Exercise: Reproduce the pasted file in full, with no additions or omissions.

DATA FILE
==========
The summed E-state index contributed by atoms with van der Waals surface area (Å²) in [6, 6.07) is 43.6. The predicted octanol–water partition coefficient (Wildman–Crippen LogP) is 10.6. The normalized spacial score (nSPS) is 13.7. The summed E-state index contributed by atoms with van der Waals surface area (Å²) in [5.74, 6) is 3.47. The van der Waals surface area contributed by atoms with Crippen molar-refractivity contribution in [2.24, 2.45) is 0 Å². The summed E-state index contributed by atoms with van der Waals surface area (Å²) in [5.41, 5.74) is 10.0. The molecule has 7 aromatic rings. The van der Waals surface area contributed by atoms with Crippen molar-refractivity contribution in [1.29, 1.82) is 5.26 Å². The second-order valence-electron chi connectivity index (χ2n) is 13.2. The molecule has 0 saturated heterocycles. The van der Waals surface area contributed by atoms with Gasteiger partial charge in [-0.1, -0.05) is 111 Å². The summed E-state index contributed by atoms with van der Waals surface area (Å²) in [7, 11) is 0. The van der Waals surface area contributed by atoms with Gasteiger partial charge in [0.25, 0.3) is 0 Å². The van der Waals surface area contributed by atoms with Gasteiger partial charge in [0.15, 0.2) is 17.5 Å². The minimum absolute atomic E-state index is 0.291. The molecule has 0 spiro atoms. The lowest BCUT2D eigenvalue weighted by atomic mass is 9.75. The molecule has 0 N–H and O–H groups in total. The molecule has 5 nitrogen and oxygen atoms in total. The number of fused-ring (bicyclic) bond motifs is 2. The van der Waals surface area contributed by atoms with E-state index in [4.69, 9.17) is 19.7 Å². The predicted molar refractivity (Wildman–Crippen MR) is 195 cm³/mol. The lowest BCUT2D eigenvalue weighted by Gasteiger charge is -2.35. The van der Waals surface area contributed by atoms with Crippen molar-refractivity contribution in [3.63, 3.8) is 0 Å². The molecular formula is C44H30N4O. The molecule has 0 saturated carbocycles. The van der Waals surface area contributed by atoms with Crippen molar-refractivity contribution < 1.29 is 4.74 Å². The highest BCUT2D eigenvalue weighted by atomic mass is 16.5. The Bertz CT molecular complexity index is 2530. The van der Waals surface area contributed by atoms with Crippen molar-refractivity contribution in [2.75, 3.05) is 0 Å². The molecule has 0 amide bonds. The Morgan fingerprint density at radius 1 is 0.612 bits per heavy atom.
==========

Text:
The summed E-state index contributed by atoms with van der Waals surface area (Å²) in [6, 6.07) is 43.6. The predicted octanol–water partition coefficient (Wildman–Crippen LogP) is 10.6. The normalized spacial score (nSPS) is 13.7. The summed E-state index contributed by atoms with van der Waals surface area (Å²) in [5.74, 6) is 3.47. The van der Waals surface area contributed by atoms with Crippen molar-refractivity contribution in [2.24, 2.45) is 0 Å². The summed E-state index contributed by atoms with van der Waals surface area (Å²) in [5.41, 5.74) is 10.0. The molecule has 7 aromatic rings. The van der Waals surface area contributed by atoms with Crippen molar-refractivity contribution in [1.29, 1.82) is 5.26 Å². The second-order valence-electron chi connectivity index (χ2n) is 13.2. The molecule has 0 saturated heterocycles. The van der Waals surface area contributed by atoms with Gasteiger partial charge in [-0.1, -0.05) is 111 Å². The summed E-state index contributed by atoms with van der Waals surface area (Å²) in [7, 11) is 0. The van der Waals surface area contributed by atoms with Gasteiger partial charge in [0.25, 0.3) is 0 Å². The van der Waals surface area contributed by atoms with Gasteiger partial charge in [0.15, 0.2) is 17.5 Å². The minimum absolute atomic E-state index is 0.291. The molecule has 0 spiro atoms. The lowest BCUT2D eigenvalue weighted by atomic mass is 9.75. The molecule has 0 N–H and O–H groups in total. The molecule has 5 nitrogen and oxygen atoms in total. The number of fused-ring (bicyclic) bond motifs is 2. The van der Waals surface area contributed by atoms with E-state index in [4.69, 9.17) is 19.7 Å². The predicted molar refractivity (Wildman–Crippen MR) is 195 cm³/mol. The lowest BCUT2D eigenvalue weighted by Gasteiger charge is -2.35. The van der Waals surface area contributed by atoms with Crippen molar-refractivity contribution in [3.63, 3.8) is 0 Å². The molecular formula is C44H30N4O. The molecule has 0 saturated carbocycles. The van der Waals surface area contributed by atoms with Crippen molar-refractivity contribution < 1.29 is 4.74 Å². The highest BCUT2D eigenvalue weighted by atomic mass is 16.5. The Bertz CT molecular complexity index is 2530. The van der Waals surface area contributed by atoms with Crippen molar-refractivity contribution in [2.75, 3.05) is 0 Å². The molecule has 0 amide bonds. The Morgan fingerprint density at radius 1 is 0.612 bits per heavy atom.